I left my village – a small ‘agro-town’ in north western Belarus – rather intuitively, like most of my peers. I moved to Minsk to go to university. For 10 years I had a desire to return, and when I passed by the train station and heard the sound of an outgoing train, my heart would freeze. I wanted to drop everything and go home on it – I felt like a traitor.
In Belarus, agro-town life is very politicised. These village’s collective farms are presented by the state media as the greatest achievement of President Lukashenka, as they have helped preserve rural communities. State TV depicts agro-towns as ‘heaven on earth’ – one of the finest legacies of the Soviet Union. However, they have come under fire from independent media outlets, who believe that they have killed the traditional village structure. But I grew up among these people, and many of my acquaintances chose this way of life for themselves. I wanted to tell their story.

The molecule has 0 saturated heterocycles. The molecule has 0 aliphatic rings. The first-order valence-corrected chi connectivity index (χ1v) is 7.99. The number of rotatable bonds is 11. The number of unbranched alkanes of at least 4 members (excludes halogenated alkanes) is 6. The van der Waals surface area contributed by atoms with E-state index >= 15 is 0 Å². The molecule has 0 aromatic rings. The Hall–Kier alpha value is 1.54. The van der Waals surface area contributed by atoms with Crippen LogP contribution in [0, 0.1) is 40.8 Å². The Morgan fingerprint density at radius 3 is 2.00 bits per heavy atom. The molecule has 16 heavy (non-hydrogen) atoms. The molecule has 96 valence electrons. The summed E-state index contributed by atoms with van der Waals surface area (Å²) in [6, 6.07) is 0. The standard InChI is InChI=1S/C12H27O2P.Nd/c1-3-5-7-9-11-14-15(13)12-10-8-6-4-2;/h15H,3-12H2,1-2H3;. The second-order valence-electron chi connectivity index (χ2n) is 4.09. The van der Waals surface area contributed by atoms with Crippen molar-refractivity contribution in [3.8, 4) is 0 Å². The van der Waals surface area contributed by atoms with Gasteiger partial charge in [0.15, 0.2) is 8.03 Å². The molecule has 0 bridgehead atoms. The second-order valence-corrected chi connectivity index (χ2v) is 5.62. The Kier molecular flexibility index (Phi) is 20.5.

In these villages, the state gives you everything you need. You stay at home and work on the collective farms. You get a good house, working internet, hot water and asphalted roads. You end up staying for 10-20 years because, if you leave, you lose everything.
These photos are a visual and anthropological study of Belarusian identity. I’m interested in the way our society is a transition from the сollective (rural life) to the private (city life). Most of the pictures I took were in places where I grew up or where my relatives lived – in Malodzieczna, Smargon, Astraviec, Miadziel, and other regions.
My “escape” from the countryside introduced me to opportunities. It gave me self-confidence and knowledge that changed my life. I returned to take these pictures as a historian, photographer and anthropologist, who understood the processes that are taking place in the world, and in my country. It’s important to capture these moments – even if they don’t seem interesting now, they will be interesting later.
See more of Siarhiej Leskiec’s work on his official website.